Hi there! I’m Kim Fielding, and if you follow me on social media, you know that travel is one of my passions. Whether it’s a quick drive from my house to the Sierra foothills or a long flight to Europe, I love opportunities to escape home and find adventure elsewhere.
Now, don’t get me wrong. I don’t cage-dive with sharks or scale Mt. Everest. But the wonderful thing about travel is that anything can become an adventure: Finding the right machine to buy train tickets in Barcelona. Catching a taxi in Porto. Deciphering a menu in Prague. Getting to a bathroom in time in the mountains.
Travel brings the delight of the unexpected—like last year, when I got to use my rusty high school French to have a conversation with a cab driver in Lisbon (we got where I wanted to go!). Like the time I visited Plitvice Lakes, an enormous national park in Croatia, and while walking along a trail ran into one of the six other Americans I knew in the country. Like this summer, when my daughter and I joined Amy Lane and her family for a tromp around Gold Country, and the owner of an old bar came out to tell us ghost stories. Like discovering in Edinburgh that my other daughter, then 11, liked haggis. Like going on a train excursion in Alaska and seeing black bears and a grizzly. Like the great conversation my friend Les and I had in Le Marais—again in my bad French—with the neighboring couple in a restaurant where I was the only female customer.
Of course, travel can also bring complications and frustrations. Within the past few years, various airline delays have left me stranded for an extra day in Iowa City, San Francisco, and Lisbon. Christopher Koehler, Amy Lane, and I nearly ran out of gas—through no fault of our own—in South Central LA. Air France lost my suitcase for 24 hours when I flew from Zagreb to Barcelona. I grew ill during a trip to Budapest. But even these problems may have silver linings, such as the extra day I got to spend with a good friend in Iowa, the hilarious tweets Amy and Christopher sent, and the cute emergency replacement pajamas I bought myself in Spain. Oh, and that upset tummy in Hungary? That turned out to be morning sickness, the result of which is now an amazing 13-year-old kid.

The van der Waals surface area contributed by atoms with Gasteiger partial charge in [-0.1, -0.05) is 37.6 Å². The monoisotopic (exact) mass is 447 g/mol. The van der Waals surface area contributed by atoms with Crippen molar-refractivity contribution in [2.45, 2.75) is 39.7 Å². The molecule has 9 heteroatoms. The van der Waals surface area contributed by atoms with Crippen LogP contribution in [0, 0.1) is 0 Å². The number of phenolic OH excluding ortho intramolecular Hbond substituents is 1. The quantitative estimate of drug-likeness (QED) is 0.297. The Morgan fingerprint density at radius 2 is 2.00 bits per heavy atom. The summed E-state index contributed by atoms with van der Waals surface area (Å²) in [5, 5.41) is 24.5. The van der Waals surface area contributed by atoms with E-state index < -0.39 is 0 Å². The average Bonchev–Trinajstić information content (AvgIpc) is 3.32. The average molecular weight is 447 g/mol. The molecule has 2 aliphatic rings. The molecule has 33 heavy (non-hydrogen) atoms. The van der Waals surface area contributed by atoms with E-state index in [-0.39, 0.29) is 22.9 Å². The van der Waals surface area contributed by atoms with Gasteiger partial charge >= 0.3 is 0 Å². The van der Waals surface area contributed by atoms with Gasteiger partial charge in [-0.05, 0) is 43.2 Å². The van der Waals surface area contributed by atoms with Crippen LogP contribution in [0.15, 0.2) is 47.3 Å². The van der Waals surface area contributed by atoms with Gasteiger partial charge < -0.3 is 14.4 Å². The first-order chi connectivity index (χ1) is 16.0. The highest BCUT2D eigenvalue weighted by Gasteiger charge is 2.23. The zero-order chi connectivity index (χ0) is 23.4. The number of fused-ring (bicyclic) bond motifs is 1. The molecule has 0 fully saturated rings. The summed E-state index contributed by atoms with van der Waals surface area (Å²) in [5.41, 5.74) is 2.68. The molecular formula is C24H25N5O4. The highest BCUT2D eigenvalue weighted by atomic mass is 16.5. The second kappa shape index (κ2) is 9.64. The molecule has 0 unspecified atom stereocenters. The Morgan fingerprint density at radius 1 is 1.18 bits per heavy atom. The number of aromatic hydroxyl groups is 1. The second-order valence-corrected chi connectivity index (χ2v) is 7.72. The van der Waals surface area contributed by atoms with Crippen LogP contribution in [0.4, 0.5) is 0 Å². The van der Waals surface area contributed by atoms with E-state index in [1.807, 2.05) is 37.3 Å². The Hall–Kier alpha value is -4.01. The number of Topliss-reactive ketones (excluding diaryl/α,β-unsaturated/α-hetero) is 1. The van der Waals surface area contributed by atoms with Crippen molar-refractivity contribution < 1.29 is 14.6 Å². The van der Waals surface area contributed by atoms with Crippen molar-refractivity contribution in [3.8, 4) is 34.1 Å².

Whenever and wherever we travel, most of us eventually return home. And that’s a benefit of travel too, because going away helps us put home in perspective. It can give us fresh insights about familiar territory and help us better appreciate things we take for granted. For instance, after I spent a wonderful semester living in a fourth-floor apartment (with no elevator) in Croatia, I was happy to come home, where I face a lot fewer stairs and where I can generally understand the language.
And of course this brings me to my newest book, Equipoise, which released yesterday from DSP Publications. It’s the final book in the Ennek trilogy, and after a lot of adventures overseas, Ennek and Miner are ready to return home. Since they remain fugitives, however, and home is not a safe place, their troubles are far from over. But their experiences elsewhere have made them wiser and more experienced—so we can hope that will help them survive.
Please share some of your travel adventures in the comments below!
Ennek, the son of the Chief, and Miner, a former slave, have escaped the totalitarian city-state of Praesidium and remain fugitives. Having defeated two mighty wizards, they begin to realize complete freedom can be as dangerous as absolute power. Now Ennek and Miner must face battles, corruption, and further journeys through lands both new and familiar.
As they grow more secure in their relationship, they learn the greatest challenges sometimes come from very close to the heart and everything of value has a price. With the help of a few allies, they seek equipoise—a balance for themselves and for their world.
Kim Fielding is the bestselling author of numerous m/m romance novels, novellas, and short stories. Like Kim herself, her work is eclectic, spanning genres such as contemporary, fantasy, paranormal, and historical. Her stories are set in alternate worlds, in 15th century Bosnia, in modern-day Oregon. Her heroes are hipster architect werewolves, housekeepers, maimed giants, and conflicted graduate students. They’re usually flawed, they often encounter terrible obstacles, but they always find love.
After having migrated back and forth across the western two-thirds of the United States, Kim calls the boring part of California home. She lives there with her husband, her two daughters, and her day job as a university professor, but escapes as often as possible via car, train, plane, or boat. This may explain why her characters often seem to be in transit as well. She dreams of traveling and writing full-time.